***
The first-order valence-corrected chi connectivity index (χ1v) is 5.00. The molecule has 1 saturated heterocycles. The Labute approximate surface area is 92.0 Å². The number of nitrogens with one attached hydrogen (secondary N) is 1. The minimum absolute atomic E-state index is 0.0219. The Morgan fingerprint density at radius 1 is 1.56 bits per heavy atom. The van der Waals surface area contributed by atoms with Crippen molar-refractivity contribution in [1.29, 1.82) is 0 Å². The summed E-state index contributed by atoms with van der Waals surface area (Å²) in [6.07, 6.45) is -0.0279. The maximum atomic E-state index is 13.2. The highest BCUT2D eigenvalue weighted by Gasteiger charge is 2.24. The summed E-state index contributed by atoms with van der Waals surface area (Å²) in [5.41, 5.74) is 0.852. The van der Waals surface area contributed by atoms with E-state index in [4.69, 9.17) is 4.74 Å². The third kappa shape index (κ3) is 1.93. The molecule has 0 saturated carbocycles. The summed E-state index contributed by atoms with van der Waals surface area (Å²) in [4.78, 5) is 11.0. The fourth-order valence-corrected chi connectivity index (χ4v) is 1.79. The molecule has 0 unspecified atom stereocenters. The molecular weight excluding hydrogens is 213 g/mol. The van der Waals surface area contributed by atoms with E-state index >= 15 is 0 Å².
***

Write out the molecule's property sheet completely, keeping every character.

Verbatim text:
The first-order valence-corrected chi connectivity index (χ1v) is 5.00. The molecule has 1 saturated heterocycles. The Labute approximate surface area is 92.0 Å². The number of nitrogens with one attached hydrogen (secondary N) is 1. The minimum absolute atomic E-state index is 0.0219. The Morgan fingerprint density at radius 1 is 1.56 bits per heavy atom. The van der Waals surface area contributed by atoms with Crippen molar-refractivity contribution in [1.29, 1.82) is 0 Å². The summed E-state index contributed by atoms with van der Waals surface area (Å²) in [6.07, 6.45) is -0.0279. The maximum atomic E-state index is 13.2. The highest BCUT2D eigenvalue weighted by Gasteiger charge is 2.24. The summed E-state index contributed by atoms with van der Waals surface area (Å²) in [5.41, 5.74) is 0.852. The van der Waals surface area contributed by atoms with E-state index in [4.69, 9.17) is 4.74 Å². The third kappa shape index (κ3) is 1.93. The molecule has 0 saturated carbocycles. The summed E-state index contributed by atoms with van der Waals surface area (Å²) in [4.78, 5) is 11.0. The fourth-order valence-corrected chi connectivity index (χ4v) is 1.79. The molecule has 0 unspecified atom stereocenters. The molecular weight excluding hydrogens is 213 g/mol. The van der Waals surface area contributed by atoms with E-state index >= 15 is 0 Å².